Skip to main content

How it works:

  • Share your skin goals and snap selfies

  • Your dermatology provider prescribes your formula

  • Apply nightly for happy, healthy skin

How it works:

  • Share your skin goals and snap selfies

  • Your dermatology provider prescribes your formula

  • Apply nightly for happy, healthy skin

  1. blog
  2. > Ingredients

Does retinol help with dark spots? Experts explain

This product is often recommended for its anti-aging effect. Here’s how it can impact hyperpigmentation.

Curology Team Avatar
by Curology Team
Updated on Dec 4, 2023 • 9 min read
Medically reviewed by Camille Dixon
Retinol and Dark Spots
Curology Team Avatar
by Curology Team
Updated on Dec 4, 2023 • 9 min read
Medically reviewed by Camille Dixon
We’re here to share what we know — but don’t take it as medical advice. Talk to your medical provider if you have questions.

In this article

What are dark spots?
More

Dark spots, also known as hyperpigmentation, can be a source of frustration for many people striving for a clear and even complexion. These stubborn marks, caused by various factors such as sun exposure, aging, or hormonal changes, often require effective solutions to diminish their appearance. The good news? There are products that can help reduce the appearance of dark spots—like retinol!

Here, Curology’s team of licensed dermatology providers explore the science behind retinol and its effects on hyperpigmentation. We’ll explain how it works, discuss the potential side effects, and provide practical tips on how you can incorporate retinol into your skincare routine

What are dark spots?

Hyperpigmentation is a prevalent dermatological condition characterized by the darkening of the skin, resulting from a range of internal and external factors. Skin color is primarily determined by melanin, a pigment produced by specialized skin cells known as melanocytes. Any disruptions in the production or distribution of melanin can give rise to hyperpigmentation.¹

There are various types of hyperpigmentation, each with its distinctive characteristics. Melasma is identified by the presence of irregular patches of brown or gray-brown skin that appear on sun-exposed areas, predominantly affecting women.² Post-inflammatory hyperpigmentation (PIH) manifests as dark patches that develop after skin injury or inflammation (such as acne). Solar lentigines, commonly referred to as “age spots” or “sunspots,” are darkened flat lesions caused by hyperpigmentation. And freckles, as you’re likely familiar with, are reddish to light brown spots commonly found on the face, neck, and arms, and are more prevalent among individuals with lighter skin tones.³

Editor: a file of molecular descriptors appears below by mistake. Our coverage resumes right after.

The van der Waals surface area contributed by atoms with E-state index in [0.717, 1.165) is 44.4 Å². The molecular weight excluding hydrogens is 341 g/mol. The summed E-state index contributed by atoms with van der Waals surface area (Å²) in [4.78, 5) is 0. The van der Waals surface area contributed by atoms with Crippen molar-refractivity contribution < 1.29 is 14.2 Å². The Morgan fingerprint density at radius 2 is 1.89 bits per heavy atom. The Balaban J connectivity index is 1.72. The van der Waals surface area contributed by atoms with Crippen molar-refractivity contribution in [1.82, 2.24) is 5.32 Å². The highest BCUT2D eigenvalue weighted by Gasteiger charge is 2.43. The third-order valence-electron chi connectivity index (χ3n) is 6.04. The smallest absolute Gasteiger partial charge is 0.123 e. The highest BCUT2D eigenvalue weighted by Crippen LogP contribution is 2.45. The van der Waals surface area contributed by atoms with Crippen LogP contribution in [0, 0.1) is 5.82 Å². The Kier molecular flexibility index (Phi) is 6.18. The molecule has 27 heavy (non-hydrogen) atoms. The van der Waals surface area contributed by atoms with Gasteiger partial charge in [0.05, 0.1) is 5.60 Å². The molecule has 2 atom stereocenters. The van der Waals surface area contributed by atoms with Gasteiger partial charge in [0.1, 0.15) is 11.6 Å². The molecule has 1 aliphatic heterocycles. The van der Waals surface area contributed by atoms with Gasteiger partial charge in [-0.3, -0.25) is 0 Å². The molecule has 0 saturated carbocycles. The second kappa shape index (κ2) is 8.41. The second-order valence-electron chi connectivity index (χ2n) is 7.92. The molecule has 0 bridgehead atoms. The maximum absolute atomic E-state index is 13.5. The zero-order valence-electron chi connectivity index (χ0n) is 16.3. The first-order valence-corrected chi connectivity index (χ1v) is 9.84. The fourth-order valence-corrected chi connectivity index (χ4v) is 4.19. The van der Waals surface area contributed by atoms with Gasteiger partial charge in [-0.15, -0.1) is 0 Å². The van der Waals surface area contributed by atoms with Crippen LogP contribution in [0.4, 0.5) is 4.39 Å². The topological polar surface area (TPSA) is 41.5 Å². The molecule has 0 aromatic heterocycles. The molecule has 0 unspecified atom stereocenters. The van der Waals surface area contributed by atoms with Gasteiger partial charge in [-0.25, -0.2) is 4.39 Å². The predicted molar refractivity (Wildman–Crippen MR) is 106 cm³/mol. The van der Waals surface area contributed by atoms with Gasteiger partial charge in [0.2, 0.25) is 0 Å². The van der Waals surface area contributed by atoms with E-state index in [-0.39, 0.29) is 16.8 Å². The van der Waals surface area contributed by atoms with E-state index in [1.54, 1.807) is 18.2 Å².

Although hyperpigmentation is a cosmetic concern across various ages and skin types, it tends to be more prevalent among middle-aged women and individuals with darker skin tones.⁴ 

What causes dark spots?

Our skin color is determined by cells called melanocytes, which make a pigment called melanin. These melanocytes store melanin in tiny structures called melanosomes. The melanin is then transferred to nearby skin cells called keratinocytes, giving our skin its color. Hormones also play a role in regulating melanin production.⁵

Melanosomes travel to the outer layers of the skin and can either stay intact in darker skin or break down into smaller particles in fairer skin. These processes contribute to the different skin colors and appearances we see in people.⁶ Hyperpigmentation occurs when there are disruptions in the normal melanin production process. Factors like sun exposure, inflammation, and hormones can affect melanin production and lead to dark spots or patches on the skin.⁷

All about topical retinoids 

The modern history of retinoids began in 1909 when vitamin A was discovered.⁸ Further research showed that not having enough vitamin A (retinol) can lead to dry skin (xerosis). Retinoids were later introduced for the treatment of photoaging, which results from sun damage.⁹

The retinoid family comprises vitamin A and its natural derivatives, such as retinaldehyde, retinoic acid, and retinyl esters, along with numerous synthetic variations. Since our bodies are unable to produce vitamin A, it is essential for us to obtain it through our diet.¹⁰